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Genotype-by-environment interaction effects under heat stress in tropical maize

Creator: Vinayan, M.T.
Creator: Zaidi, P.H.
Creator: Seetharam, K.
Creator: Das, R.R.
Creator: Viswanadh, S.
Creator: Ahmed, S.
Creator: Miah, M.A.
Creator: Koirala, K.B.
Creator: Tripathi, M.P.
Creator: Arshad, M.
Creator: Pandey, K.
Creator: Chaurasia, R.
Creator: Kuchanur, P.H.
Creator: Patil, A.
Creator: Mandal, S.S.
Year: 2020
URI: https://hdl.handle.net/10883/21156
Language: English
Publisher: MDPI
Copyright: CIMMYT manages Intellectual Assets as International Public Goods. The user is free to download, print, store and share this work. In case you want to translate or create any other derivative work and share or distribute such translation/derivative work, please contact CIMMYT-Knowledge-Center@cgiar.org indicating the work you want to use and the kind of use you intend; CIMMYT will contact you with the suitable license for that purpose
Type: Article
Place of Publication: Basel (Switzerland)
Issue: 12
Volume: 10
DOI: 10.3390/agronomy10121998
Keywords: Vapor Pressure Deficit
Keywords: Target Population of Environments
Description: Spring maize area has emerged as a niche market in South Asia. Production of maize during this post-rainy season is often challenged due to heat stress. Therefore, incorporating heat stress resilience is an important trait for incorporation in maize hybrids selected for deployment in this season. However, due to the significant genotype × environment interaction (GEI) effects under heat stress, the major challenge lies in identifying maize genotypes with improved stable performance across locations and years. In the present study, we attempted to identify the key weather variables responsible for significant GEI effects, and identify maize hybrids with stable performance under heat stress across locations/years. The study details the evaluation of a set of prereleased advanced maize hybrids across heat stress vulnerable locations in South Asia during the spring seasons of 2015, 2016 and 2017. Using factorial regression, we identified that relative humidity (RH) and vapor pressure deficit (VPD) as the two most important environmental covariates contributing to the large GEI observed on grain yield under heat stress. The study also identified reproductive stage, starting from tassel emergence to early grain-filling stage, as the most critical crop stage highly susceptible to heat stress. Across-site/year evaluation resulted in identification of six high yielding heat stress resilient hybrids.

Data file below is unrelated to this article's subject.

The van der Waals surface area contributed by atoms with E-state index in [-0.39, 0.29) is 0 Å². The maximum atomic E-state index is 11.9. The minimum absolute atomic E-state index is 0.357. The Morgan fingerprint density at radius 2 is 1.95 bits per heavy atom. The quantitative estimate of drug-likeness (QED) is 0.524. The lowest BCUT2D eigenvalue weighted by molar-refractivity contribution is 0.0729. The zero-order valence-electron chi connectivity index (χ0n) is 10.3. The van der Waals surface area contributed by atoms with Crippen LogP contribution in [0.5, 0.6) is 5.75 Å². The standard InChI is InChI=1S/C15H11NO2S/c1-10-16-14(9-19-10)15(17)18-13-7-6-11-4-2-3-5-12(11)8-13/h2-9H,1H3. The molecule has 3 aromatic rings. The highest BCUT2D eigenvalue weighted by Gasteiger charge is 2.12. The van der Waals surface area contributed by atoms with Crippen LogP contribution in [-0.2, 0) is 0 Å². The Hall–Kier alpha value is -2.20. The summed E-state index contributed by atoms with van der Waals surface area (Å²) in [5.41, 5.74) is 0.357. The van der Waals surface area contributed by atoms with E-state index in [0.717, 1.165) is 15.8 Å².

Agrovoc: GENOTYPE ENVIRONMENT INTERACTION
Agrovoc: HEAT STRESS
Agrovoc: MAIZE
Agrovoc: YIELDS
Agrovoc: CLIMATE CHANGE
Agrovoc: RELATIVE HUMIDITY
Agrovoc: VAPOUR PRESSURE
Related Datasets: https://www.mdpi.com/2073-4395/10/12/1998#supplementary
ISSN: 2073-4395
Journal: Agronomy
Article number: 1998


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  • Maize
    Maize breeding, phytopathology, entomology, physiology, quality, and biotech

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